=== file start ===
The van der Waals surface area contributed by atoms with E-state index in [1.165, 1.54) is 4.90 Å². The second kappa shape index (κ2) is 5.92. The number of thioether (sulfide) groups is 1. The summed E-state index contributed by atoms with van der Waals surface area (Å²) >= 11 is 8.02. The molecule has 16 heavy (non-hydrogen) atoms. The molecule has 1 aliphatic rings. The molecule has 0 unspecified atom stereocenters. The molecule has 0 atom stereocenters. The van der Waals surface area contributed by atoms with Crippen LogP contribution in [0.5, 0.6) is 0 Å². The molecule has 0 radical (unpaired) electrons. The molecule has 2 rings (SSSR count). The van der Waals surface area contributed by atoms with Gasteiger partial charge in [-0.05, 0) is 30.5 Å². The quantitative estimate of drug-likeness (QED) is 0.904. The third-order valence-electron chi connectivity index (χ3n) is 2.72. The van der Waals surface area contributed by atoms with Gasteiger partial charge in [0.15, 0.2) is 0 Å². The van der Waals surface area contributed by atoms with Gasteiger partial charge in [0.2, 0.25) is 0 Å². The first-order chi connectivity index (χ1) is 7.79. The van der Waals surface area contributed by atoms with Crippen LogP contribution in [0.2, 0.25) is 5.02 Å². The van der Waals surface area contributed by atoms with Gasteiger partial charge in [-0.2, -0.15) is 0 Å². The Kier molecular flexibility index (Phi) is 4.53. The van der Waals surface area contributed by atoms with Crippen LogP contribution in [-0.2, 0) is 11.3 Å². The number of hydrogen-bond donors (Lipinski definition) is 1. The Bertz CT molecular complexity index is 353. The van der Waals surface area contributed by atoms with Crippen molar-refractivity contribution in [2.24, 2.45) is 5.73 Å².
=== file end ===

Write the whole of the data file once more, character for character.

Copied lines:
The van der Waals surface area contributed by atoms with E-state index in [1.165, 1.54) is 4.90 Å². The second kappa shape index (κ2) is 5.92. The number of thioether (sulfide) groups is 1. The summed E-state index contributed by atoms with van der Waals surface area (Å²) >= 11 is 8.02. The molecule has 16 heavy (non-hydrogen) atoms. The molecule has 1 aliphatic rings. The molecule has 0 unspecified atom stereocenters. The molecule has 0 atom stereocenters. The van der Waals surface area contributed by atoms with Crippen LogP contribution in [0.5, 0.6) is 0 Å². The molecule has 0 radical (unpaired) electrons. The molecule has 2 rings (SSSR count). The van der Waals surface area contributed by atoms with Gasteiger partial charge in [-0.05, 0) is 30.5 Å². The quantitative estimate of drug-likeness (QED) is 0.904. The third-order valence-electron chi connectivity index (χ3n) is 2.72. The van der Waals surface area contributed by atoms with Gasteiger partial charge in [0.15, 0.2) is 0 Å². The van der Waals surface area contributed by atoms with Gasteiger partial charge in [0.2, 0.25) is 0 Å². The first-order chi connectivity index (χ1) is 7.79. The van der Waals surface area contributed by atoms with Crippen LogP contribution in [0.2, 0.25) is 5.02 Å². The van der Waals surface area contributed by atoms with Gasteiger partial charge in [-0.2, -0.15) is 0 Å². The Kier molecular flexibility index (Phi) is 4.53. The van der Waals surface area contributed by atoms with Crippen LogP contribution in [-0.2, 0) is 11.3 Å². The number of hydrogen-bond donors (Lipinski definition) is 1. The Bertz CT molecular complexity index is 353. The van der Waals surface area contributed by atoms with Crippen molar-refractivity contribution in [2.24, 2.45) is 5.73 Å².